Monday, January 24, 2011

Breaking News: Rahm Emanuel Deemed Ineligible to Run for Mayor of Chicago

The Bears are not the only ones to suffer a recent loss in Chicago. It has now been reported that former White House Chief of Staff Rahm Emanuel has been deemed ineligible to run for mayor of Chicago.  

No, it has nothing to do with Mrs. O'Leary's accident prone cow or the curse placed on the Cubs.  Opponents of the front runner had argued that he was ineligible to run on the grounds that he did not reside in Chicago for a year prior to the election being held in Chicago.  Emanuel had lived in Washington D.C. during his tenure as President Obama's Chief of Staff.
Under IllInois State Law, a candidate for mayor must reside in the municipality for at least one year prior to the election .Exceptions are made for national service. So does Emanauel's service as Chief of Staff count as national service?  What about the fact that he maintains ownership of his home in Ravenswood?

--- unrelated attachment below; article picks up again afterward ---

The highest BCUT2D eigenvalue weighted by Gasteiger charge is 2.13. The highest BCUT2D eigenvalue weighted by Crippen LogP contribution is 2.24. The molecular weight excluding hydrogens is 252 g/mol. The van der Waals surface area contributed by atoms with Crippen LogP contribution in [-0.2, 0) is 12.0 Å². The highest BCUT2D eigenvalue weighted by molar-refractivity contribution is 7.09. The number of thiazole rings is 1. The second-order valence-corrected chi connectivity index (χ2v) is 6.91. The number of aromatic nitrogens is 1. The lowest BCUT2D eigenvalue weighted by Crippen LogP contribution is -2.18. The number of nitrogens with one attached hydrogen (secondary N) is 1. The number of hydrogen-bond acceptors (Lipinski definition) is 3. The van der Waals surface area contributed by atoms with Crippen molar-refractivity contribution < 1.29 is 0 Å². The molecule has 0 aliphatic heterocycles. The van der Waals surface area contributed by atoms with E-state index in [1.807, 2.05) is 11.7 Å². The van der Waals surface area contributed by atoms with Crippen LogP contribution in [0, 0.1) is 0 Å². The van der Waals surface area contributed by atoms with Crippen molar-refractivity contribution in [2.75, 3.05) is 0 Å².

The Chicago Board of Elections and a Cook County Circuit Court judge ruled he was eligible to run.  Attorney Burton Odelson argued that "national service" only applied to military service.  It now appears the Illinois Appellate Court has agreed.  In a 2-1 Decision, the court reversed the lower court and removed Emanuel from the ballot.  “We conclude that the candidate neither meets the the municipal code’s requirement that he have ‘resided’ in Chicago for the year preceding the election in which he seeks to participate nor falls within any exception to the requirement,” the court wrote in its decision.  It is expected that the case will be taken to the Illionis Supreme Court.
Questions of eligibility are not new for Connecticut residents.  Former Connecticut Secretary of State Susan Bysiewicz was recently deemed ineligible to run for the Attorney General's office seat left vacant by now Senator Richard Blumenthal.  The case came to light when Connecticut legal blogger Attorney Ryan McKeen questioned whether Bysiewicz had the required years of law practice under state law.  

See the opinion here (Our thanks to

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